|Nutrition Facts (per serving)|
|Amount per serving|
|% Daily Value*|
|Total Fat 4g||5%|
|Saturated Fat 2g||11%|
|Total Carbohydrate 26g||10%|
|Dietary Fiber 0g||0%|
|Total Sugars 25g|
|Vitamin C 6mg||30%|
|*The % Daily Value (DV) tells you how much a nutrient in a food serving contributes to a daily diet. 2,000 calories a day is used for general nutrition advice.|
Are you ready for a fun, spicy, and rather interesting cocktail? This skeleton key is easy to mix up and its unusual elements—and orange color—make it perfect for any Halloween party. The name helps, too, as it calls to mind the color of a rusted skeleton key, and that, coupled with its ingredients, make it unusual enough to qualify for serving at Halloween-themed activities. A bartender who worked at Michael Symon's restaurant Roast in Detroit is credited with inventing this drink.
There are many appealing aspects to this unique, contemporary drink. It begins with a combination of bourbon whiskey and elderflower liqueur. The spiciness begins with ginger beer and it is the healthy dose of bitters that brings this cocktail into the spooktacular realm.
There are two ways to drink this one. To get the full flavor of the bitters, sip it without a straw. However, that is probably going to be too bold for the majority of tastes, so sipping it through a straw is recommended. You still get the taste of the bitters; it is simply diluted into the rest of the drink. Give the bitters top a taste, though. It's fun and Halloween is for the unusual and extraordinary, so why not?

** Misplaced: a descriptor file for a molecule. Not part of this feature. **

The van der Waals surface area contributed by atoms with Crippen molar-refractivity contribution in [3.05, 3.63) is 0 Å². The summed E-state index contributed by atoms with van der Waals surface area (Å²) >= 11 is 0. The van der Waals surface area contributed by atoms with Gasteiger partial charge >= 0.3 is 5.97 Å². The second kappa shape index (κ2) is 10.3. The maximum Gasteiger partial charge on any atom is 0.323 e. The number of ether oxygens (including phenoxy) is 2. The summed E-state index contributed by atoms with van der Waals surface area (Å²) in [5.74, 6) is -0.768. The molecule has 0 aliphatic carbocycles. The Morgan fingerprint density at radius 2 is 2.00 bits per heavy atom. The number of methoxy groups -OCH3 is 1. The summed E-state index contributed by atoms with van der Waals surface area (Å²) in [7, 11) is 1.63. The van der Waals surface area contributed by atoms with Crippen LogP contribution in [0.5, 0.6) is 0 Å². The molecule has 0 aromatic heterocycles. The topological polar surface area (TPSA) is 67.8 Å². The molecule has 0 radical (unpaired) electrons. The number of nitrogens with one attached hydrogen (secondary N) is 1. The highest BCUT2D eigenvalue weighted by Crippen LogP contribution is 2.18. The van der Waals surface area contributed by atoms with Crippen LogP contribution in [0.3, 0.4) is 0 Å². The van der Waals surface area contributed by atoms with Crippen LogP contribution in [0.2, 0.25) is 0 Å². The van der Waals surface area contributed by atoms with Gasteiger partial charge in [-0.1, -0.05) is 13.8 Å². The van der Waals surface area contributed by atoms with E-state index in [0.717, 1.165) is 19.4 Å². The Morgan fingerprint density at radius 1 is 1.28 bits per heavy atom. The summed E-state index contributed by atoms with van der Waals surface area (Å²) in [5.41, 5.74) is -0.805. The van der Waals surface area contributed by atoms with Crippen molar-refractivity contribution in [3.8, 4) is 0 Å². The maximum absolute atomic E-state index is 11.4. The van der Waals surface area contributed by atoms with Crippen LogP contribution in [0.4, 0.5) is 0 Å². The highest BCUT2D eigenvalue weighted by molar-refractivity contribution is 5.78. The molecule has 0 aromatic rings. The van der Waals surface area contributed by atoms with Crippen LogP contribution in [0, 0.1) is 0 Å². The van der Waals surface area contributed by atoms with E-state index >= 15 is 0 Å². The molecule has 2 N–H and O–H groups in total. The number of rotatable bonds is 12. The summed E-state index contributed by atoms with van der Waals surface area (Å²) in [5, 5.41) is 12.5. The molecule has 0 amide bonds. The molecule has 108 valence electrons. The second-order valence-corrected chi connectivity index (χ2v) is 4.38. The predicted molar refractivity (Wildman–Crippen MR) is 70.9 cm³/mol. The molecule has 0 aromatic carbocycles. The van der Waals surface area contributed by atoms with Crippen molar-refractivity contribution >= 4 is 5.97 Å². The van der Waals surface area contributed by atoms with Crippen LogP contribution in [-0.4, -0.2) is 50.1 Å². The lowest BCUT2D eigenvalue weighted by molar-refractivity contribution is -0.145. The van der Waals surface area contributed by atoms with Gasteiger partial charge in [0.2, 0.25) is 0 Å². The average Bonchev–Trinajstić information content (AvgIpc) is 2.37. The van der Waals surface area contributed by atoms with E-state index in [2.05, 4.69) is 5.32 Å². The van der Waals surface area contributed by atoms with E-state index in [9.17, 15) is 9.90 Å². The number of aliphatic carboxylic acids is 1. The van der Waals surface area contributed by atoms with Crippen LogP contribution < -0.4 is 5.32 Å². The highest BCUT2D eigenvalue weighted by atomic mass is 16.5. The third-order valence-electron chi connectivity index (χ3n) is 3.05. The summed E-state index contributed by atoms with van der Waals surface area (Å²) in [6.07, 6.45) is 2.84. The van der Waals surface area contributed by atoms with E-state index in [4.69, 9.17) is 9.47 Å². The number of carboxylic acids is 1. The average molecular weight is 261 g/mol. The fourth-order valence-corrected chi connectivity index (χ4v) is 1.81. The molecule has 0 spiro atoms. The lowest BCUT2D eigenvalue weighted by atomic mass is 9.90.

Gather the ingredients.
Top it off with ginger beer.
Garnish with bitters.
Serve with a straw and enjoy.
Recipe courtesy: Travis Fourmont, head bartender at Michael Symon's Roast in Detroit
How Strong Is the Skeleton Key?
It's always difficult to gauge the alcohol content of soda topped mixed drinks because you may pour more ginger beer to taste. The average Collins glass will take about a 6-ounce drink plus ice, so that would leave the Skeleton Key at around 21 percent ABV (42 proof).
Don't be tempted to use ginger ale for this recipe; it simply doesn't have the spicy kick that a ginger beer does. There are quite a few versions of ginger beer that are manufactured specifically for use in cocktails, such as Fever-Tree, Q-Mixers, Reed's, or Maine Root. Most of these brands area available in supermarkets and mass merchandisers.
Adding the bitters on the top is key to this recipe. They float on the top and gradually settle into the drink, creating a spooky effect as it travels.